Oregon Supreme Court Has Declined To Consider A Challenge To Donald Trump’s Eligibility on The Ballot

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Citing the United States Supreme Court’s refusal to take up the matter of Donald Trump’s eligibility, the Oregon Supreme Court announced on Friday that it would not hear a lawsuit from five voters trying to remove former President Donald Trump from the state’s Republican general and primary election ballots in 2024.

The Oregon voters, expressed by the liberal advocacy group Free Speech for People, questioned the state high court in early December to order the secretary of state to remove Donald Trump from the general and primary election ballots, arguing he is legally ineligible for the president under the Constitution’s known insurrection clause.

On the grounds of the 14th Amendment’s “insurrectionist ban,” the Oregon Supreme Court on Friday declined to consider a request to remove former President Donald Trump from the ballot for 2024, stating that it would wait for the US Supreme Court to decide.

The decision follows the exclusion of Trump from the ballot by courts and officials in Colorado and Maine because his involvement in the uprising on January 6 disqualifies him from holding public office. To allow for appeals, the rulings have been put on hold.

According to a court announcement on Friday, five Oregon voters (or their relatives) filed a challenge hoping to keep Donald J. Trump off the ballot in the state’s Republican primary and general election in 2024. However, the Oregon Supreme Court declined to consider the case for the time being.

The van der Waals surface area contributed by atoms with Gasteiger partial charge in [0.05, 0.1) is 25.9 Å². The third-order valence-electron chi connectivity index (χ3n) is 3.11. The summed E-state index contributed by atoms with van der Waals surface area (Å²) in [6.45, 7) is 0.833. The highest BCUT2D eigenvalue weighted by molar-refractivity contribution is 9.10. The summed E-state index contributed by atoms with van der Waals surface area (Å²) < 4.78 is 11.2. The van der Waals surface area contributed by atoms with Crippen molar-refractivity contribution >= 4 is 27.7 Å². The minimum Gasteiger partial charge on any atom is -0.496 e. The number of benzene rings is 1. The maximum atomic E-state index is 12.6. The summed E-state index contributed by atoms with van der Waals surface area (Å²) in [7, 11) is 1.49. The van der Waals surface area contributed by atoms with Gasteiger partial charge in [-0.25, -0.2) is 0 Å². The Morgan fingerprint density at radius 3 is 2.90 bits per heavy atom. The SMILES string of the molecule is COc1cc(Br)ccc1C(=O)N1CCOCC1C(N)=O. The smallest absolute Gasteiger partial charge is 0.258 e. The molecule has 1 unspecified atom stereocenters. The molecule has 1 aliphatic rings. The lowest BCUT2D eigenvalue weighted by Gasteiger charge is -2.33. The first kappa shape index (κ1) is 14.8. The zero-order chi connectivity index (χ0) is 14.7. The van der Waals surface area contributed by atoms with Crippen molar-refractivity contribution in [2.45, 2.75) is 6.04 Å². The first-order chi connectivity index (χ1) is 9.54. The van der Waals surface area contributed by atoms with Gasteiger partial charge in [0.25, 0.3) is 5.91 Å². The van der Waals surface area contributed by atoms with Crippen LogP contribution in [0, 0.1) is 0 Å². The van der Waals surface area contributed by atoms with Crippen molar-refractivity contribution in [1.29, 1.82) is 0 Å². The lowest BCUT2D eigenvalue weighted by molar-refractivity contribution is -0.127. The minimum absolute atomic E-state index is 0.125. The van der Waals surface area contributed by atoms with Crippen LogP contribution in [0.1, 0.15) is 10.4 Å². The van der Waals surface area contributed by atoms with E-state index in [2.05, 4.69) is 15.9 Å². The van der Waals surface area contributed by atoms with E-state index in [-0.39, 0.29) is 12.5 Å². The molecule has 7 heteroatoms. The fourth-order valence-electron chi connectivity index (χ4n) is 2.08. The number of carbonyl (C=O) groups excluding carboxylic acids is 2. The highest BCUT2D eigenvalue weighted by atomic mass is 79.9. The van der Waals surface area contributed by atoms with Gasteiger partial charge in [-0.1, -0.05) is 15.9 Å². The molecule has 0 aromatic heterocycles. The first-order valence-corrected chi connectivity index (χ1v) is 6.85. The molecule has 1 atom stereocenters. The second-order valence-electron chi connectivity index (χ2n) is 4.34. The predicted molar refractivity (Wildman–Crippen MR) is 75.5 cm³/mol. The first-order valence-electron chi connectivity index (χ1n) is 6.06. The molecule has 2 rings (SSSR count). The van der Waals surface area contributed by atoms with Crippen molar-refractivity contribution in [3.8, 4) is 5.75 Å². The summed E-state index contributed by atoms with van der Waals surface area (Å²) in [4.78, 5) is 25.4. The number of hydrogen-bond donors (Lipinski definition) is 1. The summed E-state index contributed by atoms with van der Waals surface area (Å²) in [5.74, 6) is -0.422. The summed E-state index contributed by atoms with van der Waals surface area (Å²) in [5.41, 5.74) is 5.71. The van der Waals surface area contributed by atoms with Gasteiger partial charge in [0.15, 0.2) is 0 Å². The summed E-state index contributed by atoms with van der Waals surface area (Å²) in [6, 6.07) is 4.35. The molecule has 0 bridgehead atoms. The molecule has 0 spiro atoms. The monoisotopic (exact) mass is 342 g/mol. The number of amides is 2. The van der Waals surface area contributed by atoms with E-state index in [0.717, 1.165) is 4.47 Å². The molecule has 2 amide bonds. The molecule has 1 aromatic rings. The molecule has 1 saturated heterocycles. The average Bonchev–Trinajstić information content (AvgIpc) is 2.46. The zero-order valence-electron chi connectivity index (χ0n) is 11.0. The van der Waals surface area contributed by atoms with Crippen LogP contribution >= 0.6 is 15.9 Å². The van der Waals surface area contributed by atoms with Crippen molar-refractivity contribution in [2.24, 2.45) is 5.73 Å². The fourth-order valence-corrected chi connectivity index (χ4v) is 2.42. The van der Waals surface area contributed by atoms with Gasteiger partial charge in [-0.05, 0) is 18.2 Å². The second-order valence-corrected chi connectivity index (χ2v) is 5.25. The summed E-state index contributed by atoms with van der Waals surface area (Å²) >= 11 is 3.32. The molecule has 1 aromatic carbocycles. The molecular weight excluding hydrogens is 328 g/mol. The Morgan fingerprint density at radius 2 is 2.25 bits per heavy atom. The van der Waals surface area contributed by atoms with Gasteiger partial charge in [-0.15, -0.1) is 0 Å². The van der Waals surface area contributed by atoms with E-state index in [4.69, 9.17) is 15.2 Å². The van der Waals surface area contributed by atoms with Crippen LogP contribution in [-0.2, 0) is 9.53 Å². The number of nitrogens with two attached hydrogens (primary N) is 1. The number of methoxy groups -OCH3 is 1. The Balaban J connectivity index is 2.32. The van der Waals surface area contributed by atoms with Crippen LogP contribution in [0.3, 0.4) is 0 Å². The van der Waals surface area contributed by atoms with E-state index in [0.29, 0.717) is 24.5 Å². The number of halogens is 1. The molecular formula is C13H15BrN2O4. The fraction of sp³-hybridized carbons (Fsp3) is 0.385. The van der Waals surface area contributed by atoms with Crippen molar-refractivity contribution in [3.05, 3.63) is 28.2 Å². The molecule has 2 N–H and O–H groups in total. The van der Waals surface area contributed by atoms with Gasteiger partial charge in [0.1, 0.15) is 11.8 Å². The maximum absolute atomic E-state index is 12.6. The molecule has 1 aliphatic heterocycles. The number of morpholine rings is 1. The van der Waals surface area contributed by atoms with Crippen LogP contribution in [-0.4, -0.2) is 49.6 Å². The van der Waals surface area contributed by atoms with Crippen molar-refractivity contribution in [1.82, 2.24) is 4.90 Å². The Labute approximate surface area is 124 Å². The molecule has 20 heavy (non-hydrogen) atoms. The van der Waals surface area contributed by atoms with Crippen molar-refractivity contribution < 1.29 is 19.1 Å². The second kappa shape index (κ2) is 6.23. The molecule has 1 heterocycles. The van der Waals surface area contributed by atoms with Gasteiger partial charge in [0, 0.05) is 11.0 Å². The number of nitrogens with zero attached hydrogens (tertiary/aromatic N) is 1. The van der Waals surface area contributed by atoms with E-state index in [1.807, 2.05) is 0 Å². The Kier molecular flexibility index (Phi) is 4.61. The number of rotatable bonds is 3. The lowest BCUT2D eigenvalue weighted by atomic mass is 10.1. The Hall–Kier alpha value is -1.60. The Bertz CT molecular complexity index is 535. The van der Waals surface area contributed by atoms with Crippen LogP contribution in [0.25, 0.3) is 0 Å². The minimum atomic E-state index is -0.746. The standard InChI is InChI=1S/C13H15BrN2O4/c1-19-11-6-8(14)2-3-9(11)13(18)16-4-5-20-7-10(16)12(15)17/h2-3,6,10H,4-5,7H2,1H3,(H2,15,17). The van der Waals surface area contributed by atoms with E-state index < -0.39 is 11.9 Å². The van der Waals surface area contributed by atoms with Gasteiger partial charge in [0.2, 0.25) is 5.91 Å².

Democrats are battling in court to have Donald Trump’s name removed from state ballots in a few different states around the country. They claim that Trump’s actions on January 6, 2021, violated a 14th Amendment provision that bars anyone “engaged in insurrection or rebellion” opposed to the Constitution from holding public office.

In the past, some voters have requested that Democratic candidate LaVonne Griffin-Valade strike Trump from the list. She declined, saying that Oregon law did not give her the right to weigh Trump’s qualifications in a primary.

Subsequently, the same group sued the Oregon Supreme Court.

On February 8, the U.S. Supreme Court is going to hear discussions in the case. Voting in Oregon’s presidential primary must be finished by March 21.

However, the Supreme Court of Oregon declined to consider the challenge for the time being, stating that a ruling on Donald Trump’s eligibility “may resolve one or more contentions” made by the voters.

The voters may still file a fresh petition to settle any unresolved issues that may arise after a ruling from the top court in the country, the court stated.

The Oregon court was unable to decide on the merits of the claim, especially referencing the current action at the US Supreme Court, which will hear the arguments in the Colorado case on February 8.

Because he can’t be defeated in the polls, Trump has maintained that the lawsuits are a blatant attempt to subvert the Constitution and exploit the legal system to prevent him from winning the presidency.

The former president’s name must appear on the GOP primary ballot, at least until the matter is resolved, according to an administrative stay granted by the Supreme Court justices to the Secretary of State of Colorado.

Oregon Supreme Court Has Declined To Consider A Challenge To Donald Trump's Eligibility on The Ballot
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In anticipation of the U.S. Supreme Court’s anticipated ruling on the removal of names from the ballot under the 14th Amendment, the state supreme court left the door open to future applications.

14th Amendment Recent Rulings About Donald Trump

The recent barrage of 14th Amendment decisions about Trump’s eligibility to run for office in 2024 is probably going to slow down now that states are waiting on the Supreme Court’s decision early next month.

Given the conservative majority on the court, a clear ruling against Trump would be extremely unlikely, but it would completely upset the election if it were decided in his favor, leading to charges of political prejudice.

The alternative might prolong the dispute until November: a limited, technical ruling or one that puts off addressing the main problem.

Also Read: Hunter Biden, 53, Showed Up Unexpectedly On Capitol Hill Scene

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